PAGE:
Thursday, October 4 – Friday, October 5

I can’t believe I ever stooped that low 😦

Thursday represented yet another installment of the Panera Bread Strategy.  The day got off to a not-good start, as some uncharacteristically heavy traffic on I-95 through Stamford and Darien stretched the morning trip a good 15 minutes over its usual 2-hour duration.  Fortunately my work assignment is not the sort of thing where an occasional late arrival is any big issue.

It was just about three when I left work, and fairly light traffic on I-95 and over the Throgs Neck got me thinking that maybe I’d be able to make it home quickly enough without having to resort to the Panera Bread Strategy.  Alas, these hopes were dashed as soon as I got on the Long Island Expressway from the Cross Island and saw that the electronic sign was reporting a 41-minute travel time to Route 110.  This route is just across the Nassau-Suffolk line, maybe 12 to 15 miles from where I saw the sign.  As it was about 4:40, I wouldn’t make it to 110 until about 5:20, and at that hour traffic in Suffolk would be a horror show.  Discretion being the better part of valor, I got off at Exit 32, just about a half-mile beyond the sign, and stopped in at Panera.  It’s the same one that I went to last week, where I saw all the, ahem, ethnic stereotypes.  There were no stereotypes this time, however.  I stayed about an hour and then had a stress-free 45-minute drive home.  I probably ended up getting home about the same time I would have arrived had I driven straight through, but I’d much rather spend an hour at Panera than stuck in bumper-to-bumper traffic.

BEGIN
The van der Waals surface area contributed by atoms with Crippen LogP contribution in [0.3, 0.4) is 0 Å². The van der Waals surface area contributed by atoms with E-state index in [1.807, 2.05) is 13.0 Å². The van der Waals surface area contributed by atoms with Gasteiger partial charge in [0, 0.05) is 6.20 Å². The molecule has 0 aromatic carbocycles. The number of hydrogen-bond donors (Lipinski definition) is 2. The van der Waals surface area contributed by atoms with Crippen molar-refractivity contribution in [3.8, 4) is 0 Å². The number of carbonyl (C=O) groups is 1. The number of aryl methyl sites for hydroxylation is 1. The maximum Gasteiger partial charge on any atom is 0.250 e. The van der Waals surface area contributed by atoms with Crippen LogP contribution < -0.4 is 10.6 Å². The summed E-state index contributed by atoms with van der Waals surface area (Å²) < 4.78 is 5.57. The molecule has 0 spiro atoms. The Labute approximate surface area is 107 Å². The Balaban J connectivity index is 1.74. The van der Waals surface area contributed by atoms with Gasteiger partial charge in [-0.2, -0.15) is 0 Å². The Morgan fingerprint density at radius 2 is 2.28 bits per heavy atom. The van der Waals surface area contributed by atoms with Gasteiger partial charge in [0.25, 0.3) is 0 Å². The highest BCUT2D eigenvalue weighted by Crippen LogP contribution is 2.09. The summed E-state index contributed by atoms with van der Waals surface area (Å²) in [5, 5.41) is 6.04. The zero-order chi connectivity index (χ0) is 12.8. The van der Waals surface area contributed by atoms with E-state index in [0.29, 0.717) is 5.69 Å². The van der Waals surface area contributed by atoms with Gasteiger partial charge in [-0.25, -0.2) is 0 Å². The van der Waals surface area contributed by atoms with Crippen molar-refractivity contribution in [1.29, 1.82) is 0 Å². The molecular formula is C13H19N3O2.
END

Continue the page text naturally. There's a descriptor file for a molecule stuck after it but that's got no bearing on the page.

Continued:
I had some worries about what Friday’s traffic would be like.  Monday is a semi-holiday, with schools and government offices closed, and my concern was that Friday afternoon traffic would be especially heavy with people taking a long weekend.  The morning was fine, with no repeat of Thursday’s heavy traffic, and whatever fears I might have had about the afternoon were for naught because I was able to finish up work and leave at 1:30.  Even with this early departure I still had an almost-three-hour trip home, with the worst of the traffic having been on the bridge and then on the Cross Island, but had I stayed until three as usual, it would have been horrible beyond words.  I was so lucky.

As it was fairly early when I got home I spent some time sorting through some old accumulated papers to see what could be thrown out.  Among much else I came across my training manual from ABC Insurance, which I used during my training in Albany in the summer of 2010.  I looked inside, and the first section I saw consisted of techniques for overcoming resistance while “business canvassing” (better known as cold-call soliciting).  While ostensibly there was a separate technique for each type of resistance – too busy, no extra money, we already have insurance, etc. – they all involved basically the same thing, namely giving a meaningless non-response to the prospective customer’s resistance and returning to your sales pitch.

I was most dismayed, to say the least, that I ever got myself involved with a business (I use that term lightly) that would use these ridiculous sales tactics.  It’s not like they even work, as most businesspeople have heard enough sales pitches to know what to say to get rid of the salesman once and for all … “I’m not interested, this is private property, please leave at once” is a very effective response.  Those who are more polite will tell the salesman that only the company owner (or whomever) is authorized to handle insurance matters, and of course he or she is not in.  Funny, the training manual didn’t offer any tips for dealing with that type of resistance.  Anyway, seeing this garbage made it abundantly clear that getting out of the life insurance scam business was a very smart decision.

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Published in: on October 7, 2012 at 8:41 pm  Leave a Comment  

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